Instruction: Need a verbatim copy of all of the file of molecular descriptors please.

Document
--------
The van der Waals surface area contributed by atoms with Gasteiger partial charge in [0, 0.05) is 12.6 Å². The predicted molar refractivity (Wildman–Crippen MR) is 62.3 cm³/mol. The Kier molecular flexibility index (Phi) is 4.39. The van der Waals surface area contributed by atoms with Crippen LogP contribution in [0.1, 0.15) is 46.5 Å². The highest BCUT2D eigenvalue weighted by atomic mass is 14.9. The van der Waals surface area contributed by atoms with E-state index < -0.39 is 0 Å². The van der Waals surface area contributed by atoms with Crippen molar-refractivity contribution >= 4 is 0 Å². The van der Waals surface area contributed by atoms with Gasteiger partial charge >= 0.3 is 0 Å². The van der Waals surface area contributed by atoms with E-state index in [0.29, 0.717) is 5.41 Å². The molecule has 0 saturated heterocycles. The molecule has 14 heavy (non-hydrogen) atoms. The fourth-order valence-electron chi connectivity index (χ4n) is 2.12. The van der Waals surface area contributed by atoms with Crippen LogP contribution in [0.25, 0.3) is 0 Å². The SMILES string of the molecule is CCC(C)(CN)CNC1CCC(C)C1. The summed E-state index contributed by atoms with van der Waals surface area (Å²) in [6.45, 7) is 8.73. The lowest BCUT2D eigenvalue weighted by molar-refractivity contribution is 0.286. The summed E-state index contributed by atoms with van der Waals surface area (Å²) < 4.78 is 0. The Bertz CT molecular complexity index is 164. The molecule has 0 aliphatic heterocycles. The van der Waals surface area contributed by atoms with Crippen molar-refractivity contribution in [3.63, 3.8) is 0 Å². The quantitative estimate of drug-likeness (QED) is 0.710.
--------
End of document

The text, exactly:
The van der Waals surface area contributed by atoms with Gasteiger partial charge in [0, 0.05) is 12.6 Å². The predicted molar refractivity (Wildman–Crippen MR) is 62.3 cm³/mol. The Kier molecular flexibility index (Phi) is 4.39. The van der Waals surface area contributed by atoms with Crippen LogP contribution in [0.1, 0.15) is 46.5 Å². The highest BCUT2D eigenvalue weighted by atomic mass is 14.9. The van der Waals surface area contributed by atoms with E-state index < -0.39 is 0 Å². The van der Waals surface area contributed by atoms with Crippen molar-refractivity contribution >= 4 is 0 Å². The van der Waals surface area contributed by atoms with Gasteiger partial charge >= 0.3 is 0 Å². The van der Waals surface area contributed by atoms with E-state index in [0.29, 0.717) is 5.41 Å². The molecule has 0 saturated heterocycles. The molecule has 14 heavy (non-hydrogen) atoms. The fourth-order valence-electron chi connectivity index (χ4n) is 2.12. The van der Waals surface area contributed by atoms with Crippen LogP contribution in [0.25, 0.3) is 0 Å². The SMILES string of the molecule is CCC(C)(CN)CNC1CCC(C)C1. The summed E-state index contributed by atoms with van der Waals surface area (Å²) in [6.45, 7) is 8.73. The lowest BCUT2D eigenvalue weighted by molar-refractivity contribution is 0.286. The summed E-state index contributed by atoms with van der Waals surface area (Å²) < 4.78 is 0. The Bertz CT molecular complexity index is 164. The molecule has 0 aliphatic heterocycles. The van der Waals surface area contributed by atoms with Crippen molar-refractivity contribution in [3.63, 3.8) is 0 Å². The quantitative estimate of drug-likeness (QED) is 0.710.